A weight module is called integrable if the actions of e_i and f_i are locally nilpotent ("i.e." for any vector "v" in the module, there exists a positive integer "k", possibly dependent on "v", such that e_i^k.v = f_i^k.v = 0 for all "i"). In the case of integrable modules, the complex numbers d_{lambda} associated with a weight vector satisfy d_{lambda} = c_{lambda} q^{(lambda, u)}, where u is an element of the weight lattice, and c_{lambda} are complex numbers such that

:*c_0 = 1,

:*c_{lambda} c_{mu} = c_{lambda + mu}, for all weights lambda and mu,

:*c_{2alpha_i} = 1 for all "i".

Of special interest are highest weight representations, and the corresponding highest weight modules. A highest weight module is a module generated by a weight vector "v", subject to k_{lambda}.v = d_{lambda} v for all weights lambda, and e_i.v = 0 for all "i". Similarly, a quantum group can have a lowest weight representation and lowest weight module, "i.e." a module generated by a weight vector "v", subject to k_{lambda}.v = d_{lambda} v for all weights lambda, and f_i.v = 0 for all "i".

Define a vector "v" to have weight u if k_{lambda}.v = q^{(lambda, u)} v for all lambda in the weight lattice.

If "G" is a Kac-Moody algebra, then in any irreducible highest weight representation of U_q(G), with highest weight u, the multiplicities of the weights are equal to their multiplicities in an irreducible representation of U(G) with equal highest weight. If the highest weight is dominant and integral (a weight mu is dominant and integral if mu satisfies the condition that 2 (mu,alpha_i)/(alpha_i,alpha_i) is a non-negative integer for all "i"), then the weight spectrum of the irreducible representation is invariant under the Weyl group for "G", and the representation is integrable.

Conversely, if a highest weight module is integrable, then its highest weight vector "v" satisfies k_{lambda}.v = c_{lambda} q^{(lambda, u)} v, where c_{lambda} are complex numbers such that

:*c_0 = 1,

:*c_{lambda} c_{mu} = c_{lambda + mu}, for all weights lambda and mu,

:*c_{2alpha_i} = 1 for all "i",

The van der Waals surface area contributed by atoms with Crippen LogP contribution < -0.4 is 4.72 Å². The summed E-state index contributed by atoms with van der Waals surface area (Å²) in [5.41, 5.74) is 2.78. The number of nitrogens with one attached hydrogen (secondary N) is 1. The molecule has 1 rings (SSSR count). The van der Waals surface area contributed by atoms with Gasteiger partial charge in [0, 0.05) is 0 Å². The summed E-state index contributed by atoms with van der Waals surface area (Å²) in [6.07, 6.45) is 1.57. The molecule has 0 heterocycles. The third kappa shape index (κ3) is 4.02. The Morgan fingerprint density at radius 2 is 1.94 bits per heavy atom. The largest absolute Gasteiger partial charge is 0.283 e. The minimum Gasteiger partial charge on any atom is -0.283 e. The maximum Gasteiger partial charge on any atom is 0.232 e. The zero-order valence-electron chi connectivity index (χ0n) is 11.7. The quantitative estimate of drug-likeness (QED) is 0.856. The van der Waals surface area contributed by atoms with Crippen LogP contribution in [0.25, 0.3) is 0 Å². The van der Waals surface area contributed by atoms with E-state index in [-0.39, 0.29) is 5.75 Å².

and u is dominant and integral.

As is the case for all Hopf algebras, the tensor product of two modules is another module. For an element "x" of U_q(G), and for vectors "v" and "w" in the respective modules, x.(v otimes w) = Delta(x).(v otimes w), so that k_{lambda}.(v otimes w) = k_{lambda}.v otimes k_{lambda}.w, and in the case of coproduct Delta_1, e_i.(v otimes w) = k_i.v otimes e_i.w + e_i.v otimes w and f_i.(v otimes w) = v otimes f_i.w + f_i.v otimes k_i^{-1}.w.

The integrable highest weight module described above is a tensor product of a one-dimensional module (on which k_{lambda} = c_{lambda} for all lambda, and e_i = f_i = 0 for all "i") and a highest weight module generated by a nonzero vector v_0, subject to k_{lambda}.v_0 = q^{(lambda, u)} v_0 for all weights lambda, and e_i.v_0 = 0 for all "i".

In the specific case where "G" is a finite-dimensional Lie algebra (as a special case of a Kac-Moody algebra), then the irreducible representations with dominant integral highest weights are also finite-dimensional.

In the case of a tensor product of highest weight modules, its decomposition into submodules is the same as for the tensor product of the corresponding modules of the Kac-Moody algebra (the highest weights are the same, as are their multiplicities).

Case 2: "q" is a root of unity

Quasitriangularity

Case 1: "q" is not a root of unity

Strictly, the quantum group U_q(G) is not quasitriangular, but it can be thought of as being "nearly quasitriangular" in that there exists an infinite formal sum which plays the role of an "R"-matrix. This infinite formal sum is expressible in terms of generators e_i and f_i, and Cartan generators t_{lambda}, where k_{lambda} is formally identified with q^{t_{lambda. The infinite formal sum is the product of two factors, q^{eta sum_j t_{lambda_j} otimes t_{mu_j, and an infinite formal sum, where {lambda_j} is a basis for the dual space to the Cartan subalgebra, and {mu_j} is the dual basis, and eta is a sign (+1 or -1).